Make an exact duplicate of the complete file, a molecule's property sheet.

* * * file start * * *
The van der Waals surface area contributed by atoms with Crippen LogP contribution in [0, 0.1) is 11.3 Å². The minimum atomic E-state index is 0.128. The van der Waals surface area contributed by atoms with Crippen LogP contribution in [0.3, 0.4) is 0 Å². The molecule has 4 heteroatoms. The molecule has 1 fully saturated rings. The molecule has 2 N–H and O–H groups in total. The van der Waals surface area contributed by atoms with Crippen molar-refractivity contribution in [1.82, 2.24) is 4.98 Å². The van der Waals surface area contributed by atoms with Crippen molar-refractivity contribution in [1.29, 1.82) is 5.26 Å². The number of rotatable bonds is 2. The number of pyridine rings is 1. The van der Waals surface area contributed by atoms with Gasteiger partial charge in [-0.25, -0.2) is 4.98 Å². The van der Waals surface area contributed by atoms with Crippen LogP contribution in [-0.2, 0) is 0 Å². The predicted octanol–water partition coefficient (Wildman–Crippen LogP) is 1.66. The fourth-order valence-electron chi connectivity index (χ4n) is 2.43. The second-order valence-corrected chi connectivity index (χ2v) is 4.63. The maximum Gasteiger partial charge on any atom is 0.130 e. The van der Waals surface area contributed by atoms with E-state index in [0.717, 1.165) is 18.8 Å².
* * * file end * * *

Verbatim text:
The van der Waals surface area contributed by atoms with Crippen LogP contribution in [0, 0.1) is 11.3 Å². The minimum atomic E-state index is 0.128. The van der Waals surface area contributed by atoms with Crippen LogP contribution in [0.3, 0.4) is 0 Å². The molecule has 4 heteroatoms. The molecule has 1 fully saturated rings. The molecule has 2 N–H and O–H groups in total. The van der Waals surface area contributed by atoms with Crippen molar-refractivity contribution in [1.82, 2.24) is 4.98 Å². The van der Waals surface area contributed by atoms with Crippen molar-refractivity contribution in [1.29, 1.82) is 5.26 Å². The number of rotatable bonds is 2. The number of pyridine rings is 1. The van der Waals surface area contributed by atoms with Gasteiger partial charge in [-0.25, -0.2) is 4.98 Å². The van der Waals surface area contributed by atoms with Crippen LogP contribution in [-0.2, 0) is 0 Å². The predicted octanol–water partition coefficient (Wildman–Crippen LogP) is 1.66. The fourth-order valence-electron chi connectivity index (χ4n) is 2.43. The second-order valence-corrected chi connectivity index (χ2v) is 4.63. The maximum Gasteiger partial charge on any atom is 0.130 e. The van der Waals surface area contributed by atoms with E-state index in [0.717, 1.165) is 18.8 Å².